C.S. Lewis Returns to Hollywood
The Lion, the Witch and the Wardrobe
Clive Staples Lewis was born in Hollywood Co. Down in 1898. But C. S. Lewis, creator of the Narnia series, is now associated with a very different Hollywood.
The Lion, The Witch and the Wardrobe, which is the first of the Narnia series to be made into a movie, opened here on December 9th with a special showing in the Dundrum centre.
The night, which was organized by Focus on The Family, Ireland, started with a pre movie talk by the co-producer, who also happens to be Lewis’ stepson, Douglas Gresham.
So what does a co-producer do? Gresham answered his own question. ‘Make sure that anything that isn’t Narnia doesn’t make it into the movie’. . .|
The story opens with 4 children taking shelter during an air raid in wartime Britain, and later being packed off to a house in the countryside, where the principal fascination is a large wardrobe in an otherwise empty room. Lucy, the youngest of the four, stumbles upon a fantastic world, as she hides in the wardrobe; and the others, after a false start, join her for what turns out to be a fight between Good and evil.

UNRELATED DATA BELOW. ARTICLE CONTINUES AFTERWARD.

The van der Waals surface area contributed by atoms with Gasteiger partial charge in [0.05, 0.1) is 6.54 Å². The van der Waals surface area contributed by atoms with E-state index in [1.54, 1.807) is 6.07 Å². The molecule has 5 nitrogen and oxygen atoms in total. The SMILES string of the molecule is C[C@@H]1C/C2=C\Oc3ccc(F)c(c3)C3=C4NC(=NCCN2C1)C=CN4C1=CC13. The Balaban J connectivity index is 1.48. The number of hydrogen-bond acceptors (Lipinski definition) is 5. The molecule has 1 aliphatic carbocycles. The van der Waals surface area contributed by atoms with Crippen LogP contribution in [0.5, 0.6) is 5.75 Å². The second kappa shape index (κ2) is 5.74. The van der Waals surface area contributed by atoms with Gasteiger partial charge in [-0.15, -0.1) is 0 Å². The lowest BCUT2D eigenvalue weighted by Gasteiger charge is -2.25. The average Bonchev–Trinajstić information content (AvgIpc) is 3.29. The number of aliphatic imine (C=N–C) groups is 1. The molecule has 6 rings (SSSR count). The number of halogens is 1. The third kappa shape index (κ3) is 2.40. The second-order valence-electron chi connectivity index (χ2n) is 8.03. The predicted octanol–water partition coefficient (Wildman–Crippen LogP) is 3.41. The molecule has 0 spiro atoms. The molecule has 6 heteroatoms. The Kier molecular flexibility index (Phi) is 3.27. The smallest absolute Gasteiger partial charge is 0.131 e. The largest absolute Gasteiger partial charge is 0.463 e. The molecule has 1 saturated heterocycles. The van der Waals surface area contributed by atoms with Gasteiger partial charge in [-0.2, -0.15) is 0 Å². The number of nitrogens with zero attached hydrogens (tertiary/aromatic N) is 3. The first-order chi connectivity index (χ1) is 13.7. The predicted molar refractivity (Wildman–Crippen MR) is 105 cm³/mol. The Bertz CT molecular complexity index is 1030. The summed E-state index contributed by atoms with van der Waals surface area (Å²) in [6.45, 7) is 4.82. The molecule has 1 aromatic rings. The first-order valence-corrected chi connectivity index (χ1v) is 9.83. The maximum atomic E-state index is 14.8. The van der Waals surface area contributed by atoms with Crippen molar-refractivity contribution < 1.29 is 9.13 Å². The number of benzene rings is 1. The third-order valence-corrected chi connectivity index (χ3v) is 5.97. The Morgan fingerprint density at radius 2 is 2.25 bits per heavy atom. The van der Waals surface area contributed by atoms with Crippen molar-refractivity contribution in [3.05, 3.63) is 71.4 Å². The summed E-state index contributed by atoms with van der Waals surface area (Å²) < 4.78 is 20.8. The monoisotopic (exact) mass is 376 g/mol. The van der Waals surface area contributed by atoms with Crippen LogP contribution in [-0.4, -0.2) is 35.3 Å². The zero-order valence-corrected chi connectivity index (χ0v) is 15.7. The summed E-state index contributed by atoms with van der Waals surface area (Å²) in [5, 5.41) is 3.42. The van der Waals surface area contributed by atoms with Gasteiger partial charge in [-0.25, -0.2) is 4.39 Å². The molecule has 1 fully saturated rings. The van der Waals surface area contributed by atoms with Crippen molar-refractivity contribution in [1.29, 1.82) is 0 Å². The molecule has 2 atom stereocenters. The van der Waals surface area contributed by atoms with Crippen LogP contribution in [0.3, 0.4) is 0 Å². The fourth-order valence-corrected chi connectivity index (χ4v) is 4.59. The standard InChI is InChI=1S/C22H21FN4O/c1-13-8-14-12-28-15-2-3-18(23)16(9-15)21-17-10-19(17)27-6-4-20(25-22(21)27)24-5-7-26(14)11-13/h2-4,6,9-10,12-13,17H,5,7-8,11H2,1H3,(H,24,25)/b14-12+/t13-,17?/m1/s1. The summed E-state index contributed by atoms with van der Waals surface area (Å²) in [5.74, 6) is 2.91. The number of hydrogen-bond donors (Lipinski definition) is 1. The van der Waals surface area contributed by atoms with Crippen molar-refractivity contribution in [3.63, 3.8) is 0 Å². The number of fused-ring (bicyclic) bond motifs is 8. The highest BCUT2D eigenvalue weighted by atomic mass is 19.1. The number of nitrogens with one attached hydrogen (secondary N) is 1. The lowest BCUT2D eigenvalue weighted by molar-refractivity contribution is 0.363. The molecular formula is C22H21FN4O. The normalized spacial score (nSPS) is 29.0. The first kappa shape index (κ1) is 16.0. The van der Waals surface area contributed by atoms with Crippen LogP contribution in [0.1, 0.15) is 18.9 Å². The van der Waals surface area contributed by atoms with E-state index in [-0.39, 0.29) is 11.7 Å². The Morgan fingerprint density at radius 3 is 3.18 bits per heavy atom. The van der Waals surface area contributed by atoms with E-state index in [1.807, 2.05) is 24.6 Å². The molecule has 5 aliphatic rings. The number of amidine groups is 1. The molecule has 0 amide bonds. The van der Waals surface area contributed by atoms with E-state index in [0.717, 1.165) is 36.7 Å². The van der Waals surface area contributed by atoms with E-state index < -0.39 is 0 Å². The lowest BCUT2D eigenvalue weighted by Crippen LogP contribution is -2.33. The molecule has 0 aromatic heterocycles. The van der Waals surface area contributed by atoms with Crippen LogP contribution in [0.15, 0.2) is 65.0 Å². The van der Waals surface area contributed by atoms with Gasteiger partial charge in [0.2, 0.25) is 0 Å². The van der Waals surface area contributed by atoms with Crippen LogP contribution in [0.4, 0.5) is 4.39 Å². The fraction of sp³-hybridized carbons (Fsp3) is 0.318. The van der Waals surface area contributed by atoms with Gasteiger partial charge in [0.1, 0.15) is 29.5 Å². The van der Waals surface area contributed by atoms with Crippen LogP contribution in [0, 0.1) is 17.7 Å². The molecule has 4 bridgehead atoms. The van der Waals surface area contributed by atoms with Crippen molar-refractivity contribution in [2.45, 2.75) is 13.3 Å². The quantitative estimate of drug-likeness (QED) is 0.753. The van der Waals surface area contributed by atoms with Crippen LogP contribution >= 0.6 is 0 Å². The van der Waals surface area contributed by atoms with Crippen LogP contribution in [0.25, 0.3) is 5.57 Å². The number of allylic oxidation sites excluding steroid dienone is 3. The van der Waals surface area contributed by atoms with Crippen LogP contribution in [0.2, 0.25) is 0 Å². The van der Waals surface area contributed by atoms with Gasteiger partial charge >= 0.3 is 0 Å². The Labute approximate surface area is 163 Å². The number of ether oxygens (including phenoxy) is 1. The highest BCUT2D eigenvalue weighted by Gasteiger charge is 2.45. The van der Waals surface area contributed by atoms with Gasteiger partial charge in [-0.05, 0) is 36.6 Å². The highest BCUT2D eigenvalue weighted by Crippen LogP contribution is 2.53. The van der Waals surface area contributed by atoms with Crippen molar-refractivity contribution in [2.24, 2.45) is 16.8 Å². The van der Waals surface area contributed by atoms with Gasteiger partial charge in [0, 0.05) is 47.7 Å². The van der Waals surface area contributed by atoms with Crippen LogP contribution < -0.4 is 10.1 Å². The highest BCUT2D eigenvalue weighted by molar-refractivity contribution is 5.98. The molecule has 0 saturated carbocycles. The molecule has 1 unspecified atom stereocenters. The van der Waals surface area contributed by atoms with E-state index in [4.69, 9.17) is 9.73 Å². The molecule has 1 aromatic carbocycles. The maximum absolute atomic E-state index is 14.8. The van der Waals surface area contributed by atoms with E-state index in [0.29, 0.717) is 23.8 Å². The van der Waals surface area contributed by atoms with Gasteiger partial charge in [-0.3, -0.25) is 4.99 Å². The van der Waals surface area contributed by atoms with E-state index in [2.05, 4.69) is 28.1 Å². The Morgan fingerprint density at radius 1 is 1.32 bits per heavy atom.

So does Gresham succeed in keeping out what isn't "Narnian"? My impressions are that he does, although some of Lewis ideas could have been given more emphasis, as they are in the books.
Further up and further in
For example, ‘Further up and further in’. This is a recurrent thought in Lewis’ writings, which has been highlighted by Lewis’ former publicist, a convert to Catholicism. In the first instance, it represents the exhortation given by the good creatures of Narnia to go deeper into the woods and the wonders that lie ahead of them. But it also represents, at a deeper level, the need that every person has, to delve deeper into The Mystery that is God. The film is somewhat the poorer for not emphasising this.
It is a great movie, however, primarily, because the book is a great book, but also because of some excellent performances by the children, for whom much effort must have gone into casting and, also, because of some amazing animation – watch out for Mr and Mrs Beaver, in particular! And the public reaction? Well, one young teenage boy who was there at the opening night, described it as the best movie he had ever seen - yes that’s better than Star Wars and The Lord of The Rings... This is a must see, whatever your age.